Moose-Hunting, Salmon-Fishing and Other Sketches of Sport; Being the Record of Personal Experiences of Hunting Wild Game in Canada

Moose-Hunting, Salmon-Fishing and Other Sketches of Sport; Being the Record of Personal Experiences of Hunting Wild Game in Canada

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This historic book may have numerous typos and missing text. Purchasers can download a free scanned copy of the original book (without typos) from the publisher. Not indexed. Not illustrated. 1902 edition. Excerpt: ..."What's that?" "Am going to tie this piece of board to the rod to keep it up, then fasten the line so it won't run out and throw the rod over." As it seemed feasible, S. accepted the plan, and they did it. So soon as the rod was directly below the slab, it held for a moment, then swung down the stream in line where they knew the fish must be, so, taking up the rod and freeing it from its encumbrances, he began to reel up the line, and found the salmon all right. So, without any further mishap, they soon had him in the boat. I had been a witness of all this manoeuvring, but was fast to a wild and stubborn fellow my self, so could not go to their assistance. S., in telling me about the spree, remarked there was more fun and sport in the capturing of that one than in all the others combined. There was nothing out of the common with the others, but with that fellow there was something new cropping up all the time, requiring the exercise of one's wits to straighten out. I spoke of being fast to a fifteen-pounder at the same time that S. was having his fun. My fish took under water, and, as soon as he found himself fast, began racing. Sometimes he would come so close, my gaff was in my hand to use, then he would sail away 60 or 70 yards, with the reel buzzing, and follow this by working up stream above the boat, worrying me with the prospect of shooting under the mooring. Then down he would come, aiming right for me, but fighting shy so soon as he sighted the boat. However, I knew he could not keep the racing up long with the tension upon him, and must soon give in, which he did, after running 20 yards or so across the stream. For a person alone in the boat, much the safest and easiest way is to work the fish up the stream above...show more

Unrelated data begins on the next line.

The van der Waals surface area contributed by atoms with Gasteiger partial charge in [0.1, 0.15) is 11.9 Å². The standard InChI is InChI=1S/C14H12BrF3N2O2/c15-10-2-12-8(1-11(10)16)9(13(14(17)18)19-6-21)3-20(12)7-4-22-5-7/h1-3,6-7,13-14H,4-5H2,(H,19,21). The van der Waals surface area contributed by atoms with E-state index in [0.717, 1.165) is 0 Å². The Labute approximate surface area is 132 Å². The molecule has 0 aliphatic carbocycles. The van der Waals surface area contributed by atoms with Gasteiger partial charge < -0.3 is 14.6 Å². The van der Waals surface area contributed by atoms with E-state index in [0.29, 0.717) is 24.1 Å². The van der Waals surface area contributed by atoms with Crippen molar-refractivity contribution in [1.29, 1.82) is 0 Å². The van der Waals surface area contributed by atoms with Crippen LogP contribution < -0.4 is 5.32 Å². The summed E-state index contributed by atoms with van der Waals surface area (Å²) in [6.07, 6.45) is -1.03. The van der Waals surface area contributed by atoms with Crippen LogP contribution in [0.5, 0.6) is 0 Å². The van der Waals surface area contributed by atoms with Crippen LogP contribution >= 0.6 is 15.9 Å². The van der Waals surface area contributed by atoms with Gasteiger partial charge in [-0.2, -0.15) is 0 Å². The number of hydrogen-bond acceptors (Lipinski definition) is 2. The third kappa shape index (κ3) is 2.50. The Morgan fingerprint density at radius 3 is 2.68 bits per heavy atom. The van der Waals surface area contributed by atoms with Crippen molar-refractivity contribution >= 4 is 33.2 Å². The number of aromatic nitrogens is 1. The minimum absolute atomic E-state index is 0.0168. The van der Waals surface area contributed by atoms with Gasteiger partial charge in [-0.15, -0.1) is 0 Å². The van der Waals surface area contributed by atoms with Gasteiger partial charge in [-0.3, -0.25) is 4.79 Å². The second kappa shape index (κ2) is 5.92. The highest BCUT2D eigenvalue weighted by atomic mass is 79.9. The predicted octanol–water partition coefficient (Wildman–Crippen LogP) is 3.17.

Product details

  • Paperback | 54 pages
  • 189 x 246 x 3mm | 113g
  • Rarebooksclub.com
  • Miami Fl, United States
  • English
  • Illustrations, black and white
  • 1236527119
  • 9781236527110